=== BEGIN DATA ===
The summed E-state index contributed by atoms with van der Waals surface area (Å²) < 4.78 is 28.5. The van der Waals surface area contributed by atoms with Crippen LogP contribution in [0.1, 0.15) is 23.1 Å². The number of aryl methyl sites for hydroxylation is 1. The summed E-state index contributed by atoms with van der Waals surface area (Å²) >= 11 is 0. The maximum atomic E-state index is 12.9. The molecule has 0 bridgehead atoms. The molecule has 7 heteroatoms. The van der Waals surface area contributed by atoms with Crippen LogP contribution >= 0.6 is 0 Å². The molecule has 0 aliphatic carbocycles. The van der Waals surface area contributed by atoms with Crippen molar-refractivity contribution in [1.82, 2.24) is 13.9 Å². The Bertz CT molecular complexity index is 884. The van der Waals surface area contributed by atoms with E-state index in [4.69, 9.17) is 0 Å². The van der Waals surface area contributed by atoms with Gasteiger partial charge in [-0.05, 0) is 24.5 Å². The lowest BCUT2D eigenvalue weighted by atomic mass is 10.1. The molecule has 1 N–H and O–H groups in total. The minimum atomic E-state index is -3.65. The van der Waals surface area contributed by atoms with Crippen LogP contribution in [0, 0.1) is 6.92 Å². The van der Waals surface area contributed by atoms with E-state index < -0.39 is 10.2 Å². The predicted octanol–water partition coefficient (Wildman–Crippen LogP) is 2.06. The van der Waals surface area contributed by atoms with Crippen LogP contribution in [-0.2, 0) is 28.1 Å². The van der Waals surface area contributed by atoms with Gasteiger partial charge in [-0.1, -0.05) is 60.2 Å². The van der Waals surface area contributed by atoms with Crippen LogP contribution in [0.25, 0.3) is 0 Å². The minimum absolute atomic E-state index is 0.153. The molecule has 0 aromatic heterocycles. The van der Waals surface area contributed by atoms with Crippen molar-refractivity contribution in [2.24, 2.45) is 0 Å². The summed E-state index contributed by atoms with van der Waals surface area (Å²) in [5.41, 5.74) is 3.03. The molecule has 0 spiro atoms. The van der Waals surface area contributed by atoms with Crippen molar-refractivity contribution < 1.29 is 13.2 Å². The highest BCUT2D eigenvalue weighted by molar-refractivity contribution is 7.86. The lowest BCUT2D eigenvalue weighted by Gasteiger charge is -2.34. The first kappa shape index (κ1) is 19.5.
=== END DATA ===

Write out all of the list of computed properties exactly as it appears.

The summed E-state index contributed by atoms with van der Waals surface area (Å²) < 4.78 is 28.5. The van der Waals surface area contributed by atoms with Crippen LogP contribution in [0.1, 0.15) is 23.1 Å². The number of aryl methyl sites for hydroxylation is 1. The summed E-state index contributed by atoms with van der Waals surface area (Å²) >= 11 is 0. The maximum atomic E-state index is 12.9. The molecule has 0 bridgehead atoms. The molecule has 7 heteroatoms. The van der Waals surface area contributed by atoms with Crippen LogP contribution >= 0.6 is 0 Å². The molecule has 0 aliphatic carbocycles. The van der Waals surface area contributed by atoms with Crippen molar-refractivity contribution in [1.82, 2.24) is 13.9 Å². The Bertz CT molecular complexity index is 884. The van der Waals surface area contributed by atoms with E-state index in [4.69, 9.17) is 0 Å². The van der Waals surface area contributed by atoms with Gasteiger partial charge in [-0.05, 0) is 24.5 Å². The lowest BCUT2D eigenvalue weighted by atomic mass is 10.1. The molecule has 1 N–H and O–H groups in total. The minimum atomic E-state index is -3.65. The van der Waals surface area contributed by atoms with Crippen LogP contribution in [0, 0.1) is 6.92 Å². The van der Waals surface area contributed by atoms with E-state index < -0.39 is 10.2 Å². The predicted octanol–water partition coefficient (Wildman–Crippen LogP) is 2.06. The van der Waals surface area contributed by atoms with Crippen LogP contribution in [-0.2, 0) is 28.1 Å². The van der Waals surface area contributed by atoms with Gasteiger partial charge in [-0.1, -0.05) is 60.2 Å². The van der Waals surface area contributed by atoms with Crippen LogP contribution in [0.25, 0.3) is 0 Å². The minimum absolute atomic E-state index is 0.153. The molecule has 0 aromatic heterocycles. The van der Waals surface area contributed by atoms with Crippen molar-refractivity contribution in [2.24, 2.45) is 0 Å². The summed E-state index contributed by atoms with van der Waals surface area (Å²) in [5.41, 5.74) is 3.03. The molecule has 0 spiro atoms. The van der Waals surface area contributed by atoms with Crippen molar-refractivity contribution < 1.29 is 13.2 Å². The highest BCUT2D eigenvalue weighted by molar-refractivity contribution is 7.86. The lowest BCUT2D eigenvalue weighted by Gasteiger charge is -2.34. The first kappa shape index (κ1) is 19.5.